"This is a thunderous strike for justice for the thousands of my fellow New Yorkers -- and citizens from all over the world -- who were murdered on 9/11. It took close to 10 years, but the world's most wanted terrorist has finally met his deserved fate. New York's heart is still broken from the tragedy of 9/11, but this at least brings some measure of closure and consolation to the victims and their families."
Republican U.S. Rep. Peter King told WABC-TV that Obama deserves "tremendous credit."
"Hopefully it brings a sense of justice, a sense of justice and consolation to the families of those who were murdered on Sept. 11," King said.
It is a major accomplishment for Obama and his national security team. Obama's predecessor, George W. Bush, had repeatedly vowed to bring to justice the mastermind of the September 11, 2001, attacks on New York and Washington, but never did before leaving office in early 2009.
Bush Sunday night called the killing of bin Laden a "momentous achievement.” It “marks a victory for America, for people who seek peace around the world, and for all those who lost loved ones on September 11, 2001.” Bush said he congratulated Obama.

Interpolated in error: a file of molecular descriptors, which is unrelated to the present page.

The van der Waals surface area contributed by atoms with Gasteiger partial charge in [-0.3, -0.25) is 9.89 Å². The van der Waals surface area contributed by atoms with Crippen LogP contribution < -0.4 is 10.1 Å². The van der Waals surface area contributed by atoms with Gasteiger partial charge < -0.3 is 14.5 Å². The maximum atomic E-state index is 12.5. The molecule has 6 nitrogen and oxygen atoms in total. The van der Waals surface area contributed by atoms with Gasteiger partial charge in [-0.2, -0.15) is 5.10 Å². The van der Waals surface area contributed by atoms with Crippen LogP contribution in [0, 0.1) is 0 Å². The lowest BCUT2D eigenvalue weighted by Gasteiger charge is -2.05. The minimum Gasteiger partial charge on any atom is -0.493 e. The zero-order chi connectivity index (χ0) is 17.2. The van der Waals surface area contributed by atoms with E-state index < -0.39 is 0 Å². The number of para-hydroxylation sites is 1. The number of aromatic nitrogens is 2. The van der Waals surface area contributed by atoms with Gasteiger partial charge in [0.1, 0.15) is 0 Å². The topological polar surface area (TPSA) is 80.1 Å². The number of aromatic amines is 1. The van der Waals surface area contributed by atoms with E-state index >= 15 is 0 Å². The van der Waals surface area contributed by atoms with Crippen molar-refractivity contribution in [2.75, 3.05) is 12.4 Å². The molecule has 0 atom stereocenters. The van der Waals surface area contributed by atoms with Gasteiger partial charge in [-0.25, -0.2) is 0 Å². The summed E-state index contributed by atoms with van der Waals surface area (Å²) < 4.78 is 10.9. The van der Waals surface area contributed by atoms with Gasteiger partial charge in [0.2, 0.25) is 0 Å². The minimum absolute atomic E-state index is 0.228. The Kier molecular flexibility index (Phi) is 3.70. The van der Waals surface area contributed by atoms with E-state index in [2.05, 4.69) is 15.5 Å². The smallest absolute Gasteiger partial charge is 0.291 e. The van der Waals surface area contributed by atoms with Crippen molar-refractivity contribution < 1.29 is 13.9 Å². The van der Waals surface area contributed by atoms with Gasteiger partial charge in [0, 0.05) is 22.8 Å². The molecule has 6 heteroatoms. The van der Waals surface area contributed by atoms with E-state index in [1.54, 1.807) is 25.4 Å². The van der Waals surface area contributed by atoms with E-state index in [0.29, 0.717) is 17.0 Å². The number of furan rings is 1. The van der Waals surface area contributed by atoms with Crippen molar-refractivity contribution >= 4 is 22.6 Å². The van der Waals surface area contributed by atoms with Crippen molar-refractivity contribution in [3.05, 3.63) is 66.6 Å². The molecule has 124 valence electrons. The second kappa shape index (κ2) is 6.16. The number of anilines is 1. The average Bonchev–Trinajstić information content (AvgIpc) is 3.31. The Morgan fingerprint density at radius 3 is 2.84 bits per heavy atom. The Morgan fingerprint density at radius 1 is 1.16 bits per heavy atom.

Having the body may help convince any doubters that bin Laden is really dead. A U.S. official reportedly said of bin Laden's body: "We are assuring it is handled in accordance with Islamic practice and tradition." CNN reported around 3 a.m. Monday that bin Laden had been buried at sea.
"We must also reaffirm that the United States is not and never will be at war with Islam," Obama said.
Bin Laden had been the subject of a search since the Saudi-born terrorist eluded U.S. soldiers and Afghan militia forces in a large-scale assault on the Tora Bora mountains in 2001. The trail quickly went cold after he disappeared and many intelligence officials believed he had been hiding in Pakistan. He was found in the town of Abbottadad, certainly not in a cave or an otherwise remote location, as many had long speculated.
While in hiding, bin Laden had taunted the West and advocated his militant Islamist views in videotapes spirited from his hideaway.
Besides September 11, Washington has also linked bin Laden to a string of attacks -- including the 1998 bombings of American embassies in Kenya and Tanzania and the 2000 bombing of the warship USS Cole in Yemen.
Tim Herrera reported from Ground Zero. Written by Rolando Pujol, with contributions from Pete Catapano and Mae M. Cheng, and supplements from Reuters